If you don't have a certain skill, but you decide you can acquire it if you practice and stick with it, you have a growth mindset. If you believe that effort leads to improvement, if you embrace mistakes because they help you learn to improve, you have a growth mindset. On the other hand, a fixed mindset would be the belief that you're not smart enough to learn that new skill, and no amount of practice will change that.
In School Leaders Now, elementary school principal Eric Ewald shares another example of the difference between a growth mindset and a fixed mindset. He used to think that he didn't like running, and two miles was his limit. What happened, though, as he continued to run, was that he realized he wanted to run more. He got faster. He got better. He enjoyed it more. And the more he enjoyed it, the more he wanted to do it. His point is that we tend to like the things we are good at and don't like the things we're bad at. But the more we work at something, the more we improve, and that contributes to our enjoyment and desire to do it more. In other words, "Everything is hard before it is easy."
TeachThought contributor Saga Briggs discusses Stanford psychologist Carol Dweck's research into fixed and growth mindsets: "Students were given fairly challenging problems from a nonverbal IQ test, then praised for their performance. Some students were told, 'Wow, you got [X many] right. That's a really good score. You must be smart at this,' while others were told, 'Wow, you got [X many] right. That's a really good score. You must have worked really hard.' In other words, some were praised for ability and others for effort."
Praising students on their ability pushed them into a fixed mindset. Dweck found that students with fixed mindsets rejected new challenges out of fear that they might prove inadequate. Students who were praised for their effort, on the other hand, wanted challenging new tasks they could learn from. "For the effort-praised kids, the difficulty was simply an indication that they had to put in more effort, not a sign of failure or a reflection of their poor intellect."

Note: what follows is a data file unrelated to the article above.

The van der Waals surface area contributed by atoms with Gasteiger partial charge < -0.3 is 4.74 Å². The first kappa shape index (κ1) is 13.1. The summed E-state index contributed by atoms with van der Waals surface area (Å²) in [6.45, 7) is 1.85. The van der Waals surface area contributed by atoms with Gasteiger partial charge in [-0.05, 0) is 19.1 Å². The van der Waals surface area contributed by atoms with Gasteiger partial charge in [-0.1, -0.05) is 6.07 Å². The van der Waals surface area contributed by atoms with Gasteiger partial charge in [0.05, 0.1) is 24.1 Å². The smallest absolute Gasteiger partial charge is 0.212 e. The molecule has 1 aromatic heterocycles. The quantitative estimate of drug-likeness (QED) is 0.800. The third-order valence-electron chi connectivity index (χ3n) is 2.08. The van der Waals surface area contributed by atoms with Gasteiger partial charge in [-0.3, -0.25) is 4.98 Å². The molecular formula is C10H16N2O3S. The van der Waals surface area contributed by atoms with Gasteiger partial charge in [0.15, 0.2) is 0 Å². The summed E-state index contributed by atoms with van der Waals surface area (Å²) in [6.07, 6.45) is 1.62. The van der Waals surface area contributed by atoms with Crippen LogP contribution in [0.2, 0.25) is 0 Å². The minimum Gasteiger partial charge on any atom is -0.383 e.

Promote Growth Mindset in the Classroom
There are several way to help foster a growth mindset in the classroom. Try replacing the word "failing" with the word "learning." Learning occurs at different rates in different students, and focusing on how quickly a student learns can hamper the enjoyment of the learning process itself. And, as Dweck's research illustrates, rewarding effort and actions rather than traits like intelligence helps students increase their desire to learn. Thus, it's important to reward hard work rather than inherent ability.
If you can help students think of the brain as a muscle that needs to be exercised, it will help them see that their potential to learn is only limited by the effort they are willing to expend.
Advance Your Teaching Skills and Your Education Career
Pursuing your master's is a great way to explore and apply educational theory and research. You can advance your teaching skills and improve student performance. It's also a great path for moving into school leadership positions.
Fitchburg State University offers a fully online M.Ed. in Curriculum and Teaching, and it's designed to meet the needs of working teachers. After all, you don't have to be a genius to earn your graduate degree. All it takes is effort.
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Sources:TeachThought.com: 25 Simple Ways to Develop a Growth Mindset
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